U.C.T. Halloween | Prairie Public Broadcasting

U.C.T. Halloween

Oct 30, 2019

The United Commercial Travelers is a non-profit fraternal benefit society that touts services and products for its clientele, while giving back to the local communities. It formed in Columbus, Ohio, as a society to provide accident insurance and other benefits for traveling salesman and their families. The organization spread throughout the United States and Canada, but today, Grand Forks has the only local chapter in North Dakota. Previously, Fargo and Bismarck both had active chapters. I. W. Cunningham, who was the national organizer of the Loyal Order of the Moose, was quoted in the newspaper as saying, "I am a U.C.T. because I believe in progress. The United Commercial Travelers is one of the most progressive fraternities on Earth today. If it had not announced its intention of going a step beyond any other social, fraternal, and commercial order, I would not be a member of it."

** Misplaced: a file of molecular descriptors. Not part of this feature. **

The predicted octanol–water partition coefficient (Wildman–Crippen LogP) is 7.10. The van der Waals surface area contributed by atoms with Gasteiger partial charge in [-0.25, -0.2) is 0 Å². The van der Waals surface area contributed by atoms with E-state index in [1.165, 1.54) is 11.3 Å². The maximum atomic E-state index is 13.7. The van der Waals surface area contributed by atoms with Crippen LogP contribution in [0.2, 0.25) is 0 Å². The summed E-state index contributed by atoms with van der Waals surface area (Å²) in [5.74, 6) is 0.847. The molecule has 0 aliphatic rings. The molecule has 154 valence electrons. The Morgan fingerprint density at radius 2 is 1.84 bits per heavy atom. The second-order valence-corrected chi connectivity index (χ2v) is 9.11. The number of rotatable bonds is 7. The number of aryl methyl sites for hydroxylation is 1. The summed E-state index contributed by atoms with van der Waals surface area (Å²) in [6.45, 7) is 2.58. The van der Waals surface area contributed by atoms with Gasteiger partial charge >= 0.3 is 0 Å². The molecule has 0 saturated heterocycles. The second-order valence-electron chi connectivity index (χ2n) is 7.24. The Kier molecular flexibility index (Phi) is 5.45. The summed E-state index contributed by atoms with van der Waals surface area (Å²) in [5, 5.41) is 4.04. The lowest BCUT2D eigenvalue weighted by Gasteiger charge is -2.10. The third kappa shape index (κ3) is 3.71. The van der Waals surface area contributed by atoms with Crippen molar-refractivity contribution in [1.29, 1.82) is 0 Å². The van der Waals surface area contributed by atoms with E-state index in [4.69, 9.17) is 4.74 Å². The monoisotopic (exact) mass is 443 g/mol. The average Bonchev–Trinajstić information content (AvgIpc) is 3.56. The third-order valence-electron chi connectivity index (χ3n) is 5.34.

The organization was non-religious and the chapters hosted a multitude of events. One, hosted by the Bismarck chapter around the end of October, was an annual Halloween Dance.

On this date in 1926, The Bismarck Tribune noted that the U.C.T. Halloween dance had been a success, attended by 200 guests saying, "Elaborate decorations, suitable to the Halloween season, formed the setting for the annual fall ball of the U.C.T. which was given last evening in the dining room of the Grand Pacific hotel."

The room had been bedecked with orange and black streamers, and witches and ghosts stood guard in the corners of the rooms, and black cats, owls, bats, goblins, and other emblems of Halloween were in great profusion. The dance began around 10pm, and guests lingered ‘til the early morning hour of 3am. Hungry guests were able to eat a two-course supper – at midnight. This meal was served by a group of members wearing "high hats in the Halloween colors, and aprons of orange and black."

Yet another fraternal society, the Masons of Bismarck also had planned to open their "social season" with a dance. They had planned it for the same night originally, but pushed it back to not conflict with this annual treat, obviously well-known and enjoyed in the community.

It was a bewitching good time for all attendees.

Dakota Datebook by Sarah Walker




Fargo Forum and Daily Republican, September 9, 1911, p16

Bismarck Tribune, Oct. 30, 1926, p5